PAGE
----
You don't understand payments if you think they can just replace Visa/Mastercard. The whole value add of Visa/Mastercard is the networks they have with the hundreds of thousands of banks, etc, which Stripe doesn't have.


Stripe as an acquirer does have bank relationships. Visa isn't paying the merchant directly.


Different kind of bank relationship. There are two banking roles involved in card networks: merchant acquirers and consumer card issuers. Visa/MC are the intermediary between them.

Stripe only partners with a merchant acquirer bank. To replace Visa/MC they'd also have to get into the card issuing side of things: get a bank or banks to issue "Stripe cards" and get merchants to start accepting them.


> they also have the POS systems in place to just replace visa/MC if they want.

Yeah, that's not how it works. Banks that issue cards contract with intermediary card networks like Visa/MC, not POS system vendors.

> integrating bitcoin lightning network soon

Been hearing that for years. Basic problem is while merchants would love to have lower fees, consumers don't have a powerful incentive to switch off using cards. The usual argument is they would save ~2% on prices but there is actually evidence that this would't necessarily happen. When Australia regulated down processing fees, the savings were not passed onto consumers.


>Card processing was a basic commodity business before these guys. Somehow, Stripe et al have been able to convince a large swath of customers to accept 2.9% + $0.30.

Certain retail industries are willing to pay a premium for simplicity and better UX. Merchant account processing is a cottage industry and it's easier to pass on hidden charges through a merchant than a what-you-see-is-what-you-pay flat rate. Especially one with Stripe-caliber UX.


Definitely the case for some, I know a lot of developers love Stripe's documentation. But some others just plain equate simplicity and low cost. They have no idea how to read their complex merchant processing statement, there are all these rates and fees.. Square or Stripe comes along, bundles everything into a simple-to-understand rate, and they think it must be cheaper.


eke


India launched UPI (Unified Payment Infrastructure) which is more like a public utility which does 10x more transactions that Visa and Mastercard in mere 28 months of its launch and is 100% free. More interestingly you can built very interesting apps on top of it and make money.


I don't know if the stats you quoted are true but UPI is a fantastic product. The only problem being you can't use credit so you pretty much pay through your bank account.

Also, they have a more direct rival to Visa and MasterCard as well. RuPay, which has lower fees apparently.


The stats are for India only BTW. UPI does close to 700M transactions a month and growing around 20% month on month.

Compared to that Visa, MasterCard and Rupay combined do around 150M transactions a month. Of course if we add ATM withdrawals (which is actually a cash transaction to think of) than that number is around 800M per month for all of them combined.

All numbers are for India only. in USA Mastercard alone does around 12B transactions a year and globally around 75B transactions a year. Large but India's UPI had a fair chance to even overtake than in next 5 years.


Presumably this is to pay for all the points people get by using cards, not to mention the sign up promotions.

I like how in Europe and Australia interchange fees are capped. Even if it means they live without such bountiful premium cards.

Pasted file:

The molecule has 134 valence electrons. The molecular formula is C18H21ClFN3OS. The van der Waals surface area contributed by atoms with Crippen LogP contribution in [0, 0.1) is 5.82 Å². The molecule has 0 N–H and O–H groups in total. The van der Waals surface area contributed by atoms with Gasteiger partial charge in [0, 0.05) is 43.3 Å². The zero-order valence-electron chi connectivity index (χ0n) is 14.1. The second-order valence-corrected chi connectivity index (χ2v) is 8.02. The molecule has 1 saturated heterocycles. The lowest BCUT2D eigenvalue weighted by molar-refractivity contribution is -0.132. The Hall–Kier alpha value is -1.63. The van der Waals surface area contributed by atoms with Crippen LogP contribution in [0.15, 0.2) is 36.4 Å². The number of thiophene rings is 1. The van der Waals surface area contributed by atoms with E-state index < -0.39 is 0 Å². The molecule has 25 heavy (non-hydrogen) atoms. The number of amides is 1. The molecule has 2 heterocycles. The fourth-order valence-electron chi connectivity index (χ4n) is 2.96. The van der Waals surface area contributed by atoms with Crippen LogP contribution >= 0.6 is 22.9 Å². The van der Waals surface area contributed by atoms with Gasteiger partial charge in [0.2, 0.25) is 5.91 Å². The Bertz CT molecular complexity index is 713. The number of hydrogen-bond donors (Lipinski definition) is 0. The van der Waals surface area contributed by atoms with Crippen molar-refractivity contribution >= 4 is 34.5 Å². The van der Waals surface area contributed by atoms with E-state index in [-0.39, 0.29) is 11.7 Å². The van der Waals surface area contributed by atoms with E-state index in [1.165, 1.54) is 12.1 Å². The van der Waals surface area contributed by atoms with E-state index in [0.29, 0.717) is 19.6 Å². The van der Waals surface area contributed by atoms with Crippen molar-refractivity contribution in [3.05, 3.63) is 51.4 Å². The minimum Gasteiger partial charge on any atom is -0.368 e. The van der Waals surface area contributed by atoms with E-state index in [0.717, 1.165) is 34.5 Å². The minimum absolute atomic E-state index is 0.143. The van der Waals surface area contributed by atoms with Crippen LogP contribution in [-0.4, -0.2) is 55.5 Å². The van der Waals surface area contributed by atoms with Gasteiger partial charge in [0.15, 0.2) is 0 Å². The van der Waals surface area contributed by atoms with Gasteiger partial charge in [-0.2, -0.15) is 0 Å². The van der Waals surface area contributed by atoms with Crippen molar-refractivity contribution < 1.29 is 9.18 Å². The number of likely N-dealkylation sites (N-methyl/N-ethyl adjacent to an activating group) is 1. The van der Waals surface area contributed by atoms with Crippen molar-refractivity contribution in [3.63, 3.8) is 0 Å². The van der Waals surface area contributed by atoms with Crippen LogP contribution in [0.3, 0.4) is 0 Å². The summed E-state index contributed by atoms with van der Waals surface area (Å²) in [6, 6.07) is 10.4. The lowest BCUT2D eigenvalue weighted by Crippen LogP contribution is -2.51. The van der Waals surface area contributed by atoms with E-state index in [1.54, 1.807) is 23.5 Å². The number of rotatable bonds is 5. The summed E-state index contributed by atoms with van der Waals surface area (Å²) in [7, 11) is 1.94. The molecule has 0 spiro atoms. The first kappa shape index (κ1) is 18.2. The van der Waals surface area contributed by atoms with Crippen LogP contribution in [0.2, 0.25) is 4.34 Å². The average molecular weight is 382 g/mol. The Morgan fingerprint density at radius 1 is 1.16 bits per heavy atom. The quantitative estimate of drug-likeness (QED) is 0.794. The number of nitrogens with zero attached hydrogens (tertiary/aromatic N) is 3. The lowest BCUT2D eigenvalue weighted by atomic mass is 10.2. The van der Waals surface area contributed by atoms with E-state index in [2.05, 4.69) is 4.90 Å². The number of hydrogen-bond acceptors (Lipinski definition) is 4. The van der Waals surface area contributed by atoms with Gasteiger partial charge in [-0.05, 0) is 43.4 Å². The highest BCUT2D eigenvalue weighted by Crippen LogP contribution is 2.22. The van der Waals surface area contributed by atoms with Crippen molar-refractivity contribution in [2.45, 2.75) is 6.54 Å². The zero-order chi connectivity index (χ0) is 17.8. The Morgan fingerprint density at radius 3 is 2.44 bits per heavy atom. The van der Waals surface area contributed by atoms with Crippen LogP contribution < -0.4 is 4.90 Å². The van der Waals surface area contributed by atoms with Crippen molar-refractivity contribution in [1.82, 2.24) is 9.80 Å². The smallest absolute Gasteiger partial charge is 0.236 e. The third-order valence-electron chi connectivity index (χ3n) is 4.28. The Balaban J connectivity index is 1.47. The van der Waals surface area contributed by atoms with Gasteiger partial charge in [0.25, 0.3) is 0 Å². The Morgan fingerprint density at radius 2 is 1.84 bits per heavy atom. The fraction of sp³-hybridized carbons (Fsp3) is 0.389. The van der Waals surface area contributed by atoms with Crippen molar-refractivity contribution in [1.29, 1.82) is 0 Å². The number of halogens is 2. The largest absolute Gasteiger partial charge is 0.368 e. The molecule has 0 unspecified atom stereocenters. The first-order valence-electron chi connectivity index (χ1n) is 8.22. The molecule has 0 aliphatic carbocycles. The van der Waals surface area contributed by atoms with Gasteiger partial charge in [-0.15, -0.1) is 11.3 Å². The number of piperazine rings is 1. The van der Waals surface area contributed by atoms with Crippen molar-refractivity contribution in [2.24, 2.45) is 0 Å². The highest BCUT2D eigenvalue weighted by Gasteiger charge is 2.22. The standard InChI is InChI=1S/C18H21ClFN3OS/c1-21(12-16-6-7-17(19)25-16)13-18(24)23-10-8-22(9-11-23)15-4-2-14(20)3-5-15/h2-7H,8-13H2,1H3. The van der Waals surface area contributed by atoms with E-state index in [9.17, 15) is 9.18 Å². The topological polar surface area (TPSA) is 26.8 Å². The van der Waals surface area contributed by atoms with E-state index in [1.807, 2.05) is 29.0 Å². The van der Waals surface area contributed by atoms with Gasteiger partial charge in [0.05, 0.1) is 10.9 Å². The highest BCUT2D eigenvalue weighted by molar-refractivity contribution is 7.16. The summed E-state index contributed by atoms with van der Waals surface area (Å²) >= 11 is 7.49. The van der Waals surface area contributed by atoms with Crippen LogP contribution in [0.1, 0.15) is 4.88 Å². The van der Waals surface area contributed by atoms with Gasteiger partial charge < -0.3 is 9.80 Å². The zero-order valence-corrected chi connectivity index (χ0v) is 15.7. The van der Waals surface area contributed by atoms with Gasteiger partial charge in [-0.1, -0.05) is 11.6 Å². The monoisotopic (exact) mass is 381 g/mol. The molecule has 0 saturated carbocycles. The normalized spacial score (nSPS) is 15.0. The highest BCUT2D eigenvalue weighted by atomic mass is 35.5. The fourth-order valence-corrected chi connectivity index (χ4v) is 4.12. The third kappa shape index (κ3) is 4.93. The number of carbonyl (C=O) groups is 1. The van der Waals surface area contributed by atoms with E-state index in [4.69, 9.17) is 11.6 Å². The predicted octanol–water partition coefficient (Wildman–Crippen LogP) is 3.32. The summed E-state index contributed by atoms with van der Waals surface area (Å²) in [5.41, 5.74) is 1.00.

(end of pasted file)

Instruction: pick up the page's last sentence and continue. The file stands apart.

https://en.wikipedia.org/wiki/Interchange_fee >> In the United States, the fee averages approximately 2% of transaction value.[2] In the EU, interchange fees are capped to 0.3% of the transaction for credit cards and to 0.2% for debit cards.[3]


I think the points are fully paid by avg 21% APR, $37 late fees, interchange fees, foreign transaction fees(2%) and ATM fees on credit cards. Its just greed.


Saw a video by vox today where they argue that the points are also paid by increased retail prices. Even if you decide to use cash, you are basically paying for someone's business class upgrades

https://www.youtube.com/watch?v=ySH5SudRwak


The Chinese store I buy from offers me discounts if I pay in cash. He offers me 5% discount on furniture and also gives me a proper invoice (so he is not really defrauding the tax authorities either).


And the card holder pays with their privacy as well, that data stream is also monetized.


Yeah but the people getting the points aren't the people paying those fees. It's mostly a wealth transfer from the poor to the well off. It's grotesque, and I think they should be banned.


No one is being forced to spend money they don't have.


> pay for all the points people get

More like stagnant growth and very few levers to increase their (Visa/Mcard) bottom line - which, of course, shareholders demand. Issuing banks and acquirers deal with the points people get.

Source: was in the industry for a dozen years.


Here is an in-depth overview of who ends up losing out with the credit card rewards system we have in the US: https://www.reddit.com/r/churning/comments/5oucdq/the_econom...


EU is also considering an alternative, more real transaction cost based, rails for the Visa/MC system

https://www.finextra.com/newsarticle/33339/ecb-chief-says-in...


Points aren’t managed by visa or MC, it’s the card issuer that does it.


While this is a hostile development that will be painful for some, there's a part of me that's grateful for every shitty thing they do because it increases the likelihood of a challenger.

Would Stripe exist if PayPal hadn't been so hostile to their customers? Giant markets of money movers all explicitly saying "We hate having to use these guys, isn't there anything better?" tells David that it might be worth fighting Goliath.